Kadazan vs Dusun: Evidence of Language Relation amid Rejection of Standard Kadazandusun (Sabah, Malaysia)

Authors: Trixie Tangit (Universiti Malaysia Sabah, Malaysia)
Speakers: Trixie Tangit
Strand: Language Ideologies
Session Type: General Session


In 2019, the Kadazan Society of Sabah (KSS) sought to contest the 1997 conjoining of the ethnic terms, “Kadazan” and “Dusun”, a move seen by the KSS to expunge the Kadazan people from history. The Malaysian government through the Ministry of Education responded by embarking on linguistic research of the cultural groups associated with the Kadazandusun grouping from 2019-2022 to reveal sheer similarities between the Kadazan and Dusun languages. This paper presents the findings of a lexicostatistics survey led by the author and discusses them against the identity politics of the Kadazandusun groups. Based on a 100-word Swadesh list, more than 350 lists were gathered from 22 districts throughout Sabah during an extensive fieldwork spanning the COVID19 pandemic hit years. When compared for percentage of shared cognates, the data showed varying and high degree of relations amid a shift to the more dominant Malay language. The prolific use of shared vocabularies appearing as synonyms, particularly indicate that while language is changing, there is an openness among adjacent communities (whether Kadazan or Dusun) to uphold the ideology that “we are more similar than we are different”. While this outlook may serve to ameliorate tension surrounding the amalgamation of the plethora of Kadazandusun groups and despite the language relation, convincing stakeholders has not been easy: the ideology that “no one is really a Kadazandusun” still abounds and the KSS rejects the continuation of the Kadazandusun language taught in Sabahan schools, a standard seen to favour Dusun vocabularies. The author also draws upon the findings from ongoing research exploring the dynamics of Indigenous-Malay relations in Sabah.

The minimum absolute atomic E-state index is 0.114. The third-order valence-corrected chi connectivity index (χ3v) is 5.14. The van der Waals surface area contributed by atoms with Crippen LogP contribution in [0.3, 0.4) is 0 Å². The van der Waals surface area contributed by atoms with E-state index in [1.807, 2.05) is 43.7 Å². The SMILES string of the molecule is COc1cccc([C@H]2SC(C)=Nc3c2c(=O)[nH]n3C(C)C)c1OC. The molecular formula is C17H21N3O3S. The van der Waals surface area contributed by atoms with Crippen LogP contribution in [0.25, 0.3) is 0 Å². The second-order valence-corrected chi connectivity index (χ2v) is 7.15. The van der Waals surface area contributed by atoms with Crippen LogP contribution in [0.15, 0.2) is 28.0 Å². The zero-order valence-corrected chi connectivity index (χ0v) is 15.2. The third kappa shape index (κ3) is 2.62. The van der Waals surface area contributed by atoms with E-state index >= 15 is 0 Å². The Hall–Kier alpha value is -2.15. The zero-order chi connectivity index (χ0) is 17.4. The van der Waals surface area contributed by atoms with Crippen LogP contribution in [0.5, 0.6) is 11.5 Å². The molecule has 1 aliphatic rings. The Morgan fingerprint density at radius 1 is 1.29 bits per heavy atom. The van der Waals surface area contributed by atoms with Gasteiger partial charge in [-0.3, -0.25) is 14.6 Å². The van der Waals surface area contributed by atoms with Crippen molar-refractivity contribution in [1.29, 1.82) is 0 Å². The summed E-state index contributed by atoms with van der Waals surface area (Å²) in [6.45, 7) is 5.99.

Keywords: Language ideology, Kadazandusun, Identity politics, Lexicostatistics, Sabah, Borneo, Indigenous